The Act contemplates the participation of private persons to effect the Act's purpose of restoring, protecting and enhancing the quality of the environment (Ill. Rev. Stat. 1975, ch. 111 1/2, pars. 1002(a)(v), (b)). An interaction of the roles of the Board, the Agency, and private persons occurs in the enforcement provisions of the Act. Section 30 requires the Agency to conduct investigations of alleged violations of the Act, rules, regulations, and permits upon the request of the Board or upon the receipt of information concerning such alleged violations (Ill. Rev. Stat. 1975, ch. 111 1/2, par. 1030). Section 31(a) provides that the Agency shall file a detailed complaint and serve written notice upon alleged violators if the investigation discloses a violation. (Ill. Rev. Stat. 1975, ch. 111 1/2, par. 1031(a).) Section 31(b) allows citizen complaints against violations and requires the Board to hold a hearing unless it determines the complaint is duplicitous or frivolous. (Ill. Rev. Stat. 1975, ch. 111 1/2, par. 1031(b).) Section 31(c) places the burden on the Agency or other complainant to show that the respondent has threatened or caused air or water pollution or has violated or threatens to violate any provision of the Act or any rule, regulation or permit. Ill. Rev. Stat. 1975, ch. 111 1/2, par. 1031(c).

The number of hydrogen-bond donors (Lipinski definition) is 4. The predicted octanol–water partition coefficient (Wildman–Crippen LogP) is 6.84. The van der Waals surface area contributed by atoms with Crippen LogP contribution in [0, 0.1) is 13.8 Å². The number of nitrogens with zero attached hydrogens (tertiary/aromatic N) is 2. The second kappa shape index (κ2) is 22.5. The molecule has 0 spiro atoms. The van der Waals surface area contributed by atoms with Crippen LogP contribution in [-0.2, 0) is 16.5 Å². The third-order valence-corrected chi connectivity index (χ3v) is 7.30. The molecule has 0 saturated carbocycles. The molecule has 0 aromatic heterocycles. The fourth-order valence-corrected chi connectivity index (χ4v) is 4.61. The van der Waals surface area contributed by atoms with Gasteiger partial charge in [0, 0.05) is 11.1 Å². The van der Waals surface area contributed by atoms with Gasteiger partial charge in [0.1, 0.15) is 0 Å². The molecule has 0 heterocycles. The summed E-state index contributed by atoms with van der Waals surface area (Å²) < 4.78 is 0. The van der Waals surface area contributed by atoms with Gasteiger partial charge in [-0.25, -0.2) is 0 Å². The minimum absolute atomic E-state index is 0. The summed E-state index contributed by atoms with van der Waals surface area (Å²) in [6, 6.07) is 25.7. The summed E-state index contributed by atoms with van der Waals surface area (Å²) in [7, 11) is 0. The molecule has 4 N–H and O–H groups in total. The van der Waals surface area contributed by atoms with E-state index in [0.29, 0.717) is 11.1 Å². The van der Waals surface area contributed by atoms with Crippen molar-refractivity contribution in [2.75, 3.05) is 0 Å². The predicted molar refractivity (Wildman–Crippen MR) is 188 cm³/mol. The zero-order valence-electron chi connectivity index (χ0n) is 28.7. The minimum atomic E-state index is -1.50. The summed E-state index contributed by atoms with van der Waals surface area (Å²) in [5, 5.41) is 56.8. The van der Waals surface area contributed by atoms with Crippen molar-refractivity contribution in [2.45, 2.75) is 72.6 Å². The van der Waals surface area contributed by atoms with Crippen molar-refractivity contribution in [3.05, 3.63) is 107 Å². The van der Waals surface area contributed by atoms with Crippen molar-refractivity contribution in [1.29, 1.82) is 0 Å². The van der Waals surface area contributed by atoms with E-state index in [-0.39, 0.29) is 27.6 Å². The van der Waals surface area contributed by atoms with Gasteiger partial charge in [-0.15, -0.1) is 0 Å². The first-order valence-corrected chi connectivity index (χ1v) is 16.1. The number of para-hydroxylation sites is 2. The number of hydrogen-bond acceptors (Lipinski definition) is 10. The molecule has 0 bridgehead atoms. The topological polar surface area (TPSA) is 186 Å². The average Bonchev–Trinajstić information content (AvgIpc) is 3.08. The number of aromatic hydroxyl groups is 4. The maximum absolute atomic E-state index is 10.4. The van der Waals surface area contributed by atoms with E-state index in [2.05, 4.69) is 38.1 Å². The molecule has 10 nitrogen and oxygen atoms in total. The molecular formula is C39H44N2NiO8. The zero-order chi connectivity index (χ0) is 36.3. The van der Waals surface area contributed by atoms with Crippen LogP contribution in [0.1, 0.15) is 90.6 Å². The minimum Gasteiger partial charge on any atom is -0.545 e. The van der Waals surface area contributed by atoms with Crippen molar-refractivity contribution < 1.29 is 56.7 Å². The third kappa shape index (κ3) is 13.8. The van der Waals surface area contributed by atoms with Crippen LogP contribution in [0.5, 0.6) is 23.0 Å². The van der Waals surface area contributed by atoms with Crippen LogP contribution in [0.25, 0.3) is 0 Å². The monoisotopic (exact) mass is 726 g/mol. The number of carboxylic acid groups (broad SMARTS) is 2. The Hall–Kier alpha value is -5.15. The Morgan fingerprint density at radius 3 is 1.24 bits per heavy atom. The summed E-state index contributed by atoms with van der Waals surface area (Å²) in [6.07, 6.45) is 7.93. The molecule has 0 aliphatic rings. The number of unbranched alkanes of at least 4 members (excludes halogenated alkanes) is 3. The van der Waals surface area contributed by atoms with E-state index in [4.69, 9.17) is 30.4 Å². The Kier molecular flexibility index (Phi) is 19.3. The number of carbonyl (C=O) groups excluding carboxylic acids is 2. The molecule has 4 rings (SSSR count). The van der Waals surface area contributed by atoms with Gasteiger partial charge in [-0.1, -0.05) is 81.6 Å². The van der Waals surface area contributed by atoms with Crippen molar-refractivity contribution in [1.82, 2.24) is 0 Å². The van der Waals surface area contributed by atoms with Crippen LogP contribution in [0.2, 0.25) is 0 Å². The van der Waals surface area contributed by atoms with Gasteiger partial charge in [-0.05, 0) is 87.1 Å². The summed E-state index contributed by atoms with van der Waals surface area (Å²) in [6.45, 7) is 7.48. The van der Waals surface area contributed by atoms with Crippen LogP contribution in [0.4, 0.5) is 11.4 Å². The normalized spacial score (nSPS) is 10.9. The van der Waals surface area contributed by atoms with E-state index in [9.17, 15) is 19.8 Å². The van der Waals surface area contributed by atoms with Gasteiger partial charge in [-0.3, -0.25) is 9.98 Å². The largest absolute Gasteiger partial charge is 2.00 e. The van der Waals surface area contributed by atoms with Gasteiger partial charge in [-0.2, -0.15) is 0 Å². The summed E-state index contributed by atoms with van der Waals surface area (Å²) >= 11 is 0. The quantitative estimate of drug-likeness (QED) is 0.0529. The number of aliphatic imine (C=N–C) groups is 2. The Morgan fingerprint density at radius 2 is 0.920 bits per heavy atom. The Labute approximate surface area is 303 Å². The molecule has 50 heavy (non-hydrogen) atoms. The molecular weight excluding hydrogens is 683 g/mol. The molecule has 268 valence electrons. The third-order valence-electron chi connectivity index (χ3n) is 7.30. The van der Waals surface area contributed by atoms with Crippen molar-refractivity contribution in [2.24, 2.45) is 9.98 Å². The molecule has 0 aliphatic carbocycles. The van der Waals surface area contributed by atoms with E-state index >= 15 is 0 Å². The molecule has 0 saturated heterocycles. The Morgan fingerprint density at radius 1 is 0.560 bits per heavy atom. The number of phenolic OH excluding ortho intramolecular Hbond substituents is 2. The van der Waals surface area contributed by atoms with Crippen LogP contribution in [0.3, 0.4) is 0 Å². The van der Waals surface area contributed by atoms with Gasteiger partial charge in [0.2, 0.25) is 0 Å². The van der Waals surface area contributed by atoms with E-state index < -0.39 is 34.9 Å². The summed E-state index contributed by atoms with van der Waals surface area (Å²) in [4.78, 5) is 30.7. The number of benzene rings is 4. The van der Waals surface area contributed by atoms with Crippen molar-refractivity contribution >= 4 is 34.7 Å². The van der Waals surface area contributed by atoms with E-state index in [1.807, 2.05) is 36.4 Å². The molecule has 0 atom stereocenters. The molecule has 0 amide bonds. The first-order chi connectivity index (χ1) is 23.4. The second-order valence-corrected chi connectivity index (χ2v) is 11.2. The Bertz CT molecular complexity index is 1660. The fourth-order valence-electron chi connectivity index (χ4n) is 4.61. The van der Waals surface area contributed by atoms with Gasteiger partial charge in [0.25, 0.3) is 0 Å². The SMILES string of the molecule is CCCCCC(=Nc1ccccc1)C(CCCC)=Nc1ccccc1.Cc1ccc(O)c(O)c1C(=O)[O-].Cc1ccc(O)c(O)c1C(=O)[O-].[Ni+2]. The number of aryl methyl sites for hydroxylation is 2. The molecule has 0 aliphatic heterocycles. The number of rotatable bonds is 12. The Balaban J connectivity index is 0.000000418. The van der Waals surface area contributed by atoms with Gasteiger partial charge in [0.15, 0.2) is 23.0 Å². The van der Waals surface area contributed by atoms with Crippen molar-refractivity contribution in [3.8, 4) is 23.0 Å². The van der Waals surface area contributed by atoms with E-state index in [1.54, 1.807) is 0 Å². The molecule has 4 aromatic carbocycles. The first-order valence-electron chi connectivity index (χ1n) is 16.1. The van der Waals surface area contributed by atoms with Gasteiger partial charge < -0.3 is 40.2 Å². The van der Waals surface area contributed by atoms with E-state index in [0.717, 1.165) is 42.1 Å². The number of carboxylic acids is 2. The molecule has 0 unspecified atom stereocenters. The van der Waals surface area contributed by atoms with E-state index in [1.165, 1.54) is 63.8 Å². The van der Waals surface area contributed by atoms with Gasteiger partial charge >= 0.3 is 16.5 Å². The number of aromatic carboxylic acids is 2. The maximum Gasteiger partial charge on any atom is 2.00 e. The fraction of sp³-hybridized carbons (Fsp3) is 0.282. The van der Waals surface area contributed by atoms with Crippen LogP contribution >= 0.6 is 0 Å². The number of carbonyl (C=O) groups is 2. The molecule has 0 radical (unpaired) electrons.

The intervenors and the Board argue that section 31(b) authorized the Board to adopt Rule 503(a) and Rule 205(j), and to hear challenges to permits on the grounds they were issued by the Agency in violation of its statutory duty to grant permits only upon proof by the applicant that the undertaking will not cause a violation of the Act (Ill. Rev. Stat. 1975, ch. 111 1/2, par. 1039(a)). Specifically, the intervenors argue in their brief that the Agency failed to give adequate consideration to the suitability of the site and issued the permit without sufficient proof of site suitability in contravention of its duty under the Act and regulations. (See Carlson v. Village of Worth (1975), 62 Ill.2d 406, 415.) They also argue that the Agency issued the permit without sufficient proof that the landfill will not cause a violation of any of the substantive provisions of the Act or regulations with respect to air, water, noise and land pollution.